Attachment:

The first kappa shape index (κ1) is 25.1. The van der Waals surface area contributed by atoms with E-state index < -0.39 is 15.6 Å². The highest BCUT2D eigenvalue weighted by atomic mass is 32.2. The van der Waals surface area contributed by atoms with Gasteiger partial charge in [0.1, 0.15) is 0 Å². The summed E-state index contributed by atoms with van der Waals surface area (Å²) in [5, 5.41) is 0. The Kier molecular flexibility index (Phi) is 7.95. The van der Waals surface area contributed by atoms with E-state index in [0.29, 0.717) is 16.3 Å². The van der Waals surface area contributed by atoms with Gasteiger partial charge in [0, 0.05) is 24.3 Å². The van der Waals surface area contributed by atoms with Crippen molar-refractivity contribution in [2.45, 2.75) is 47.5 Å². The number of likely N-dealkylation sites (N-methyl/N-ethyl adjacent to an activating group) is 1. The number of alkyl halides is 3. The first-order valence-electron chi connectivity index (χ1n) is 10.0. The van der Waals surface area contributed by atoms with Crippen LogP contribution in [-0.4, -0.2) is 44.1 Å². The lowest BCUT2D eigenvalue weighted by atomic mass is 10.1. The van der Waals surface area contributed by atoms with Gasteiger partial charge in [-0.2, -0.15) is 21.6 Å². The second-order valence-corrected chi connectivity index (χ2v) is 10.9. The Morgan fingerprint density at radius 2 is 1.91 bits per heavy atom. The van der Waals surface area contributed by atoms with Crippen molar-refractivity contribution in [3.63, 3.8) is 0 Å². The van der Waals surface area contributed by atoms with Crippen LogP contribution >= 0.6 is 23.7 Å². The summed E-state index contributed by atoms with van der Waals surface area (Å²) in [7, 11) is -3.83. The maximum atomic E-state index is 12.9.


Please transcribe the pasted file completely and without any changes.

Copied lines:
The first kappa shape index (κ1) is 25.1. The van der Waals surface area contributed by atoms with E-state index < -0.39 is 15.6 Å². The highest BCUT2D eigenvalue weighted by atomic mass is 32.2. The van der Waals surface area contributed by atoms with Gasteiger partial charge in [0.1, 0.15) is 0 Å². The summed E-state index contributed by atoms with van der Waals surface area (Å²) in [5, 5.41) is 0. The Kier molecular flexibility index (Phi) is 7.95. The van der Waals surface area contributed by atoms with E-state index in [0.29, 0.717) is 16.3 Å². The van der Waals surface area contributed by atoms with Gasteiger partial charge in [0, 0.05) is 24.3 Å². The van der Waals surface area contributed by atoms with Crippen molar-refractivity contribution in [2.45, 2.75) is 47.5 Å². The number of likely N-dealkylation sites (N-methyl/N-ethyl adjacent to an activating group) is 1. The number of alkyl halides is 3. The first-order valence-electron chi connectivity index (χ1n) is 10.0. The van der Waals surface area contributed by atoms with Crippen LogP contribution in [-0.4, -0.2) is 44.1 Å². The lowest BCUT2D eigenvalue weighted by atomic mass is 10.1. The van der Waals surface area contributed by atoms with Gasteiger partial charge in [-0.2, -0.15) is 21.6 Å². The second-order valence-corrected chi connectivity index (χ2v) is 10.9. The Morgan fingerprint density at radius 2 is 1.91 bits per heavy atom. The van der Waals surface area contributed by atoms with Crippen molar-refractivity contribution in [3.63, 3.8) is 0 Å². The van der Waals surface area contributed by atoms with Crippen LogP contribution >= 0.6 is 23.7 Å². The summed E-state index contributed by atoms with van der Waals surface area (Å²) in [7, 11) is -3.83. The maximum atomic E-state index is 12.9.